1 GJ = 278 kWh, which matches with the device at the top of this post.
Let’s assume that a 24.3 ton e-truck consumes 1.5 kWh/km. Over 2 x 30 km, that would be 90 kWh. Specific weight K2CO2 is 2430 kg/m3. 24.3 ton K2CO3 has a volume of 10 m3 and has an energy content of 24.3 x 278 x 1.3 = 8782 kWh. Energy cost for transport is slightly more than 1% of the heat content of the salt. The numbers are a bit arbitrary, but the order of magnitude should be something like this.
Today, the Dutch electricity system is once again heavily dependent on gas. Hardly any wind, only sun in the south. Partly because NL also exports significant electricity, approximately 12000 MW of electricity is currently produced in NL using natural gas. That requires 700 m3 of natural gas per second!
The renewable electricity euphoria of the past few days is over, and the dependence on natural gas becomes painfully clear again. In the coming years, the weather forecast will get a dramatic quality.
The energy transition continues to gain steam, with oil demand projected to peak in this decade – perhaps as soon as 2025, according to new research by leading global consultancy McKinsey & Company.
McKinsey’s Global Energy Perspective research was launched at a time when global energy markets are facing an unprecedented array of uncertainties, including the conflict in Ukraine. Nonetheless, the long-term transition to low-carbon energy systems continues to see strong momentum and, in several respects, acceleration.
KcKinsey is basically saying the same as Rystad Energy earlier did.
Batteries are the key to our renewable energy future. For intermittent renewables like solar power and wind turbines to be useful, we need energy storage to make them work over long periods of time. Lithium ion batteries come to mind, but they’re still too expensive for long-term energy storage. Pumped hydro energy storage makes up the largest battery systems in the world, but they’re limited to geography. Over 96% of the earth’s water is contained in the oceans, so what if we could turn oceans or lakes themselves into a battery? There’s some compelling technologies here, but let’s see if we can come to a decision on this.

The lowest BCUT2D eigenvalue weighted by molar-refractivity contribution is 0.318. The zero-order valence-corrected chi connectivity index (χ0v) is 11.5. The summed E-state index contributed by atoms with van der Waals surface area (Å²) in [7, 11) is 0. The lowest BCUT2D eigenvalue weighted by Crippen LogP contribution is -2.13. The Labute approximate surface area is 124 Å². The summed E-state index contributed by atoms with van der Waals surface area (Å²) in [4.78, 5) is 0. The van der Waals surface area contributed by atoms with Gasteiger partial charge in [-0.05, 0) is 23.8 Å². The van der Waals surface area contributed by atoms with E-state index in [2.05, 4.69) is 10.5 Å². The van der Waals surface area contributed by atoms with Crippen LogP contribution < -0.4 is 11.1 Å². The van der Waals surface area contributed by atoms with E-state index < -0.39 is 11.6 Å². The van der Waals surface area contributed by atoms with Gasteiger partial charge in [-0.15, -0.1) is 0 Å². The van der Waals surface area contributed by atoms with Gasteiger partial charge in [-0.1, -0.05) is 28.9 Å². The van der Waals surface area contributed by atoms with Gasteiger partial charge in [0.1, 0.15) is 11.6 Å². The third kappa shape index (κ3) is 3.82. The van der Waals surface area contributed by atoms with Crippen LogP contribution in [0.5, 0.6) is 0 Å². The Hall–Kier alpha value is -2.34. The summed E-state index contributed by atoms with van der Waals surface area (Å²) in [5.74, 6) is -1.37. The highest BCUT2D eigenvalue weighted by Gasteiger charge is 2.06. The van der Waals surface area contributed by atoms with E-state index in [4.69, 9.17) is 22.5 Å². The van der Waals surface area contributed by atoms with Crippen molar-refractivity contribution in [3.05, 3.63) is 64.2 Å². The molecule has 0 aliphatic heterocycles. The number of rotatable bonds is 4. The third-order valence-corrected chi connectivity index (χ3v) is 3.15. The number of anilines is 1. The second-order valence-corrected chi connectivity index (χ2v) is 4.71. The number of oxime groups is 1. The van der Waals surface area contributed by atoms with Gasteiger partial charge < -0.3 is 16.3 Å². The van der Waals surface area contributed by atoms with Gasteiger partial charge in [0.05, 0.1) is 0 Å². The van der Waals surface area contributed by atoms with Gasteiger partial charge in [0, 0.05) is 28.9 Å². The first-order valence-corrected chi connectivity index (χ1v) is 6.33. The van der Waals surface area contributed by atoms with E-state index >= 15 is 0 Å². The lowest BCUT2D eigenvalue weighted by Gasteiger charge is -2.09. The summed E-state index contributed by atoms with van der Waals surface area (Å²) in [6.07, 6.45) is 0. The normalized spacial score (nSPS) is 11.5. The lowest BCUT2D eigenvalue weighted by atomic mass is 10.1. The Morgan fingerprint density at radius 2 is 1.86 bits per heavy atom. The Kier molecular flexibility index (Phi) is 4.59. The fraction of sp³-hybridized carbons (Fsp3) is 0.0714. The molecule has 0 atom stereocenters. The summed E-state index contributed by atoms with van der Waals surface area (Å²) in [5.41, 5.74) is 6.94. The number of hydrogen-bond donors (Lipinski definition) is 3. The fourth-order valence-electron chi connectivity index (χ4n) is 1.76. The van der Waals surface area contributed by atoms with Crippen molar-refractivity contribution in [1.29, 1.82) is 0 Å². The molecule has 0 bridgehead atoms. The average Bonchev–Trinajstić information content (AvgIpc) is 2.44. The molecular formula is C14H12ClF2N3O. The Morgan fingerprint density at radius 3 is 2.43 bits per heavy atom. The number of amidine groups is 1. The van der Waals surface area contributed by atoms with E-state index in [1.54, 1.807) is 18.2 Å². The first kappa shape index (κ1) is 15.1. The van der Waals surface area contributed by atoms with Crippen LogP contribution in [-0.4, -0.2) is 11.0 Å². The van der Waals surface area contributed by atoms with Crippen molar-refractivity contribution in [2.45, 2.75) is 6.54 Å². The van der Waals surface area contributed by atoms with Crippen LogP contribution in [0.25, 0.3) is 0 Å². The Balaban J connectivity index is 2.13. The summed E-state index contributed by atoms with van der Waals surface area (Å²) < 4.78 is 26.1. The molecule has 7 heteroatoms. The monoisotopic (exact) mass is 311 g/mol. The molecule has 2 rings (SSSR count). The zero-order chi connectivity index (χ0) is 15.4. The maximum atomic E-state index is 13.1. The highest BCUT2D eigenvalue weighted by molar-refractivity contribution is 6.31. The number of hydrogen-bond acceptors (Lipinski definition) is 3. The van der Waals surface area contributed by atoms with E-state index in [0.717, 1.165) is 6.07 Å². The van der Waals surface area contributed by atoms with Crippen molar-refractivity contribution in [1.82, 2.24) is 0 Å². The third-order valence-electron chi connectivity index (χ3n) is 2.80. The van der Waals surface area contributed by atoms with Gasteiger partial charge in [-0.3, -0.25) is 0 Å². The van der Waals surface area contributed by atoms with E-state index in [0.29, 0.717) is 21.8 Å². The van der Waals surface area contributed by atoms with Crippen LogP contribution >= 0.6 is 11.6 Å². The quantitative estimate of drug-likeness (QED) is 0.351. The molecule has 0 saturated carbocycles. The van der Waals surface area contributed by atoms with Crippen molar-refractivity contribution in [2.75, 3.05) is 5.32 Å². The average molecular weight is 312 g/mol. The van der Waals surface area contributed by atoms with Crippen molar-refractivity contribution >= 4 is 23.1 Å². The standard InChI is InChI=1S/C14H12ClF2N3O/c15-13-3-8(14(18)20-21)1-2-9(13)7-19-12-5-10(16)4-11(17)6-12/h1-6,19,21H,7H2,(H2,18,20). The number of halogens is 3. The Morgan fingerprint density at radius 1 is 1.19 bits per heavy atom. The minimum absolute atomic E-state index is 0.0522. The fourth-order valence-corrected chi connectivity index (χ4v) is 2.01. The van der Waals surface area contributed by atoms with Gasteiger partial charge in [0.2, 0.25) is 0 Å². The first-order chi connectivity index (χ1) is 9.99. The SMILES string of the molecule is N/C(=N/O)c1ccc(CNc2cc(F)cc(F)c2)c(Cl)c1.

Can we solve our atmospheric carbon problem AND get something useful from it at the same time? Sounds better than just shoving it underground like Carbon Capture and Storage (CCS) projects are planning, doesn’t it?
Carbon – in the form of carbon dioxide – is something that we have way too much of in the atmosphere at the moment. And carbon is also in a whole bunch of useful products ranging from diamonds to plastics to fuels. People are starting to figure out how we can make all kinds of products from captured carbon… but should we?
In this video I talk with Dr Jessica Allen about all the things you can make out of captured carbon, and assess each one in terms of their potential to be cheap, valuable, scalable and permanent.
0:23 What is Carbon Capture and Utilisation (CCU)?
1:26 What makes for the perfect CO2 uses?
2:19 Introduction to Dr Jessica Allen
2:54 “Trendy” uses of CO2: Beer, Carbonation, Diamonds, Graphene, etc
5:22 Fuels: Synthetic Fuels, Syngas, etc
7:46 Methanol and Plastics
9:43 Mineral Carbonation, Carbonated Materials, Building Materials, etc